One key to playing well at The Renaissance Club is hitting the greens.

In 2023, the field hit 65.22% of the greens and ranked 24th out of 58 courses ranked that year. Winner Rory McIlroy hit 50 of 72 greens and ranked T-24th.
In 2022, the field hit 59.34% of the greens, making it the 8th hardest course out of 50 for the year. Winner Xander Schauffele hit 51 of 72 greens and ranked 5th.

So here we go with our four key categories. Our first key stat is Strokes Gained Tee-to-Green because you have to do well in this stat to win.
*2023 – The field hit an average of 65.22% of the greens and ranked 24th, while the field hit 52.95% of the fairways and ranked 12th. Winner Rory McIlroy hit 27 of the 56 fairways, which was T-28th. He hit 50 of 72 greens and ranked T-24th. For the week, McIlroy was 1st in Strokes Gained Tee-to-Green, gaining 3.169 shots.
*2022 – The field hit an average of 59.34% of the greens and ranked 8th, while the field hit 48.75% of the fairways and ranked 3rd. Winner Xander Schauffele hit 25 of the 56 fairways, which was T-34th. He hit 51 of 72 greens and ranked T-5th.

Scrambling is our second key stat, mainly because of the history of many missed greens and the severity of getting it up and down. At The Renaissance Club, the course is adamant about getting it up and down, and historically, we can see those that do well, scramble well.
*2023 – Only 51.07% of the missed greens got up and down, making The Renaissance the 39th of 58 courses to get up and down on. Winner Rory McIlroy had a tough time getting it up and down as he only got it up and down on 14 of the 22 greens he missed, which ranked 14th.
*2022 – Only 53.62% of the greens the field missed, got it up and down, making The Renaissance the 9th hardest course to get up and down on. Winner Xander Schauffele did much worse at getting it up and down as he only got it up and down on 9 of the 21 greens he missed, which ranked 69th.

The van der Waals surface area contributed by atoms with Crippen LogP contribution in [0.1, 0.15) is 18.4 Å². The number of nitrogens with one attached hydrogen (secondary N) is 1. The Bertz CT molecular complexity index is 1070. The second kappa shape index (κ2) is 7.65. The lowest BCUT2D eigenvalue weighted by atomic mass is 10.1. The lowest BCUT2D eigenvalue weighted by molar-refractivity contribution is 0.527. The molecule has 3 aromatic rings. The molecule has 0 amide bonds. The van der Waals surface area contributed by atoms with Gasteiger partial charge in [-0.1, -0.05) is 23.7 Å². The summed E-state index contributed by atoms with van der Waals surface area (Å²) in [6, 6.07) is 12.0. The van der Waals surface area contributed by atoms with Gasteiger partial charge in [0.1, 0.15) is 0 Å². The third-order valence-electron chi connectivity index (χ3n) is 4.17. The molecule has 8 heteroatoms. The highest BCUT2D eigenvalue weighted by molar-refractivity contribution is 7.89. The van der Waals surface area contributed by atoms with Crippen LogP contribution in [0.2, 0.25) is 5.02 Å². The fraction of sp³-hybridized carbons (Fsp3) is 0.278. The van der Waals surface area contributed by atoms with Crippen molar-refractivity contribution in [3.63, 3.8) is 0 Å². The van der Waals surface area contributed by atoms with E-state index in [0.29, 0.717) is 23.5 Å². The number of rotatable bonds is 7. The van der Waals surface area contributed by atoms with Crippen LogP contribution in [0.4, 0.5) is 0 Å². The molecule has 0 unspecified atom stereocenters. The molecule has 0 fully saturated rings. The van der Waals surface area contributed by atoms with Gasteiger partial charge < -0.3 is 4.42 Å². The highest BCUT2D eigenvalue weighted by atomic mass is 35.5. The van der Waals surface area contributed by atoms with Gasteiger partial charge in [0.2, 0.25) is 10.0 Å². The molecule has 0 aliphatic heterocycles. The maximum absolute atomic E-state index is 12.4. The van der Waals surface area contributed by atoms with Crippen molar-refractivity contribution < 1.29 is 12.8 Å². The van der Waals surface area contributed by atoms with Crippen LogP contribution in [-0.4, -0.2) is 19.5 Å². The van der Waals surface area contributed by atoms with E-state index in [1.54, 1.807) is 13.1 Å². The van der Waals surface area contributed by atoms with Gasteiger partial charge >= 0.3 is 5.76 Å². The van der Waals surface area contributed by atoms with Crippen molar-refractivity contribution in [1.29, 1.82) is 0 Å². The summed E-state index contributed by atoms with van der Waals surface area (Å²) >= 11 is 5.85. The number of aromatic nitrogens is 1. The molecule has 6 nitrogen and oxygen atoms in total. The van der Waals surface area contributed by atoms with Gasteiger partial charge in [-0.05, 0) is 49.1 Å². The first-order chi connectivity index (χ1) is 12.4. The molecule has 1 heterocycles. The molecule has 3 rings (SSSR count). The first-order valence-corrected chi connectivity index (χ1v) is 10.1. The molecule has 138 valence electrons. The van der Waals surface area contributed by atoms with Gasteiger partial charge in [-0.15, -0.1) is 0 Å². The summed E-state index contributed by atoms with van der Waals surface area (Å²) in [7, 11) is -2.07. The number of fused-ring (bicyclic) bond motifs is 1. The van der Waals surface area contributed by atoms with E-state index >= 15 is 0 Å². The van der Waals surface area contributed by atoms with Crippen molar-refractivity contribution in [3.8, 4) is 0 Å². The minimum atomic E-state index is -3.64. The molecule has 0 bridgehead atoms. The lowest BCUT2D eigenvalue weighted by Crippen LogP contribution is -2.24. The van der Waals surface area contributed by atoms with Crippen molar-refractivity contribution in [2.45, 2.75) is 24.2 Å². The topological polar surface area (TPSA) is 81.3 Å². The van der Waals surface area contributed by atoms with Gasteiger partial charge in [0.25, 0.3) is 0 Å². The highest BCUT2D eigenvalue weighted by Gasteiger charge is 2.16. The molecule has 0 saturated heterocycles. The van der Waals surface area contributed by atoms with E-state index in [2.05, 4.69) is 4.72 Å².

Another essential skill for success is putting. For our third category, we chose to make putts inside 10 feet.
That stat was only used in 2023, so we need a historical reference for proving this. The best stat is the overall putting average, which has some things that could be improved since many greens are missed.
*2023, the course ranked 2nd in Putting inside ten feet, as 86.03% of the field made putts in this range. Rory McIlroy was T-48th in putting inside ten feet as he made 60 of 77 putts in this range.
*2022, the course ranked 20th in Overall Putting average and 12 in Putting average. Winner Xander Schauffele took 117 putts (29.25 per round) and ranked T-21st.

Our final category is one in which players must find a way to make birdies and eagles to score well. Birdies and eagles are very dear at the Genesis Scottish Open, so Par Breakers, which is making eagles and birdies, is significant for The Renaissance.
So here is a look at the Par Breakers for the Genesis Scottish Open and winners at the Renaissance:
*2023 – 1,532 birdies were made, making it the 36th hardest out of 58 courses. Now for eagles, 31 eagles were made for the week, the 17th most of the 58 courses. So that meant that the field averaged 18.80% under par holes, and it was the 15th hardest on the PGA Tour for 2023.
Winner Rory McIlroy made 22 birdies (best) and one eagle, playing 31.94% of his holes under par and ranking T-1st in Par Breakers.
*2022 – 1,234 birdies were made, the 21st most of all 50 courses for the year. Now, 27 eagles were made for the week, the 22nd best on the PGA Tour for the year. So that meant that the field averaged 15.16% under par holes, and it was the 3rd lowest figure on the PGA Tour for 2022.
Winner Xander Schauffele made 17 birdies (3rd best) and one eagle, as 25.00% of the holes were under par, ranking him T-2nd in Par Breakers.
So, the winner will have to make a fair share of birdies and eagles.

*Strokes Gained Tee-to-Green: This stat is a great barometer of how players are playing from tee to green, taking a combination of driving distance, driving accuracy, greens hit, and proximity to the hole.

*Scrambling: Which course is hard to get up and down on holes where players miss the greens? Since all the areas around the greens are mowed short and players are left with really hard shots to get it close, scrambling is important. You are not going to be perfect, so you need to make sure you can make pars from some tough spots.

*Putt inside 10 feet: Very simple: count every putt inside 10 feet to see who makes the most.

*Par Breakers: A combination of eagles and birdies made during the week to see who has the most.

80 of the 156 players in this year’s field have stats from 2024. There are a lot of DP World Tour players in the field.